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C++ IDE for Linux?


Question

I want to expand my programming horizons to Linux. A good, dependable basic toolset is important, and what is more basic than an IDE?

I could find these SO topics:

I'm not looking for a lightweight IDE. If an IDE is worth the money, then I will pay for it, so it need not be free.

My question, then:

What good, C++ programming IDE is available for Linux?

The minimums are fairly standard: syntax highlighting, code completion (like intellisense or its Eclipse counterpart) and integrated debugging (e.g., basic breakpoints).

I have searched for it myself, but there are so many that it is almost impossible to separate the good from the bads by hand, especially for someone like me who has little C++ coding experience in Linux. I know that Eclipse supports C++, and I really like that IDE for Java, but is it any good for C++ and is there something better?

The second post actually has some good suggestions, but what I am missing is what exactly makes the sugested IDE so good for the user, what are its (dis)advantages?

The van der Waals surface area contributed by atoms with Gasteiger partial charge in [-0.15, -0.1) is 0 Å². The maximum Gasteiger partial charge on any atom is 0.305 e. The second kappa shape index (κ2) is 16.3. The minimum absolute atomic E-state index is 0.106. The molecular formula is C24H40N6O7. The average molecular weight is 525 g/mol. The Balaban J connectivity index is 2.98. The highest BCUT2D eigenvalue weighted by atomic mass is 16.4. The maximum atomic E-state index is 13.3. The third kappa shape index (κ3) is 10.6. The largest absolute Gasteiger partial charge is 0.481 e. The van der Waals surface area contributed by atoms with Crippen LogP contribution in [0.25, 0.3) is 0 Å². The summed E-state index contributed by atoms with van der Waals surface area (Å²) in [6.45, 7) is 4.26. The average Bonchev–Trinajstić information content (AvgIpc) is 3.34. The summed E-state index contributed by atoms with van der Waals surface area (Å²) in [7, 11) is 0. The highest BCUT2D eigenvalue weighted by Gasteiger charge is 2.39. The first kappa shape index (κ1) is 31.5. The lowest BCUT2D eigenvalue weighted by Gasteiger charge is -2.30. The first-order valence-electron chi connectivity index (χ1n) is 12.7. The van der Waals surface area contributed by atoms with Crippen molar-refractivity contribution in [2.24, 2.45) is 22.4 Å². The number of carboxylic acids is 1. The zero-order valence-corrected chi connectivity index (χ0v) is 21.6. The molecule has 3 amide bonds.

Maybe my question should therefore be:

What IDE do you propose (given your experiences), and why?

2017/05/23
1
209
5/23/2017 12:18:36 PM

Accepted Answer

Initially: confusion

When originally writing this answer, I had recently made the switch from Visual Studio (with years of experience) to Linux and the first thing I did was try to find a reasonable IDE. At the time this was impossible: no good IDE existed.

Epiphany: UNIX is an IDE. All of it.1

And then I realised that the IDE in Linux is the command line with its tools:

  • First you set up your shell
  • and your editor; pick your poison — both are state of the art:

Depending on your needs, you will then have to install and configure several plugins to make the editor work nicely (that’s the one annoying part). For example, most programmers on Vim will benefit from the YouCompleteMe plugin for smart autocompletion.

Once that’s done, the shell is your command interface to interact with the various tools — Debuggers (gdb), Profilers (gprof, valgrind), etc. You set up your project/build environment using Make, CMake, SnakeMake or any of the various alternatives. And you manage your code with a version control system (most people use Git). You also use tmux (previously also screen) to multiplex (= think multiple windows/tabs/panels) and persist your terminal session.

The point is that, thanks to the shell and a few tool writing conventions, these all integrate with each other. And that way the Linux shell is a truly integrated development environment, completely on par with other modern IDEs. (This doesn’t mean that individual IDEs don’t have features that the command line may be lacking, but the inverse is also true.)